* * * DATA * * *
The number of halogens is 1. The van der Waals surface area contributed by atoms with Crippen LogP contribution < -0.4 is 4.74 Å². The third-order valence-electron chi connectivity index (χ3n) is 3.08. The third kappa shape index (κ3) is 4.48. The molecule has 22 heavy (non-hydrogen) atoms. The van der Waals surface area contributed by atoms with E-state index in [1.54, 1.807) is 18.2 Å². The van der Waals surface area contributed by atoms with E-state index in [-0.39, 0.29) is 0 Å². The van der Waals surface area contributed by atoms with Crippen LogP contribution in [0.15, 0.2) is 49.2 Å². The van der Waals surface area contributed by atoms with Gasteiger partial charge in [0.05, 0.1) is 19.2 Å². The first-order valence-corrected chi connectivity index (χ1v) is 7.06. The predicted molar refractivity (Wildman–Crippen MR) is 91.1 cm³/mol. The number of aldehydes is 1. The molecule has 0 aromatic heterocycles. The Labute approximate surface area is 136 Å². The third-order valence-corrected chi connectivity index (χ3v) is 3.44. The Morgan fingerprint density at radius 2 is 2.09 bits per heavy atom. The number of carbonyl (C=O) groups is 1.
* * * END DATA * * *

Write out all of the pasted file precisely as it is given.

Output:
The number of halogens is 1. The van der Waals surface area contributed by atoms with Crippen LogP contribution < -0.4 is 4.74 Å². The third-order valence-electron chi connectivity index (χ3n) is 3.08. The third kappa shape index (κ3) is 4.48. The molecule has 22 heavy (non-hydrogen) atoms. The van der Waals surface area contributed by atoms with E-state index in [1.54, 1.807) is 18.2 Å². The van der Waals surface area contributed by atoms with E-state index in [-0.39, 0.29) is 0 Å². The van der Waals surface area contributed by atoms with Crippen LogP contribution in [0.15, 0.2) is 49.2 Å². The van der Waals surface area contributed by atoms with Gasteiger partial charge in [0.05, 0.1) is 19.2 Å². The first-order valence-corrected chi connectivity index (χ1v) is 7.06. The predicted molar refractivity (Wildman–Crippen MR) is 91.1 cm³/mol. The number of aldehydes is 1. The molecule has 0 aromatic heterocycles. The Labute approximate surface area is 136 Å². The third-order valence-corrected chi connectivity index (χ3v) is 3.44. The Morgan fingerprint density at radius 2 is 2.09 bits per heavy atom. The number of carbonyl (C=O) groups is 1.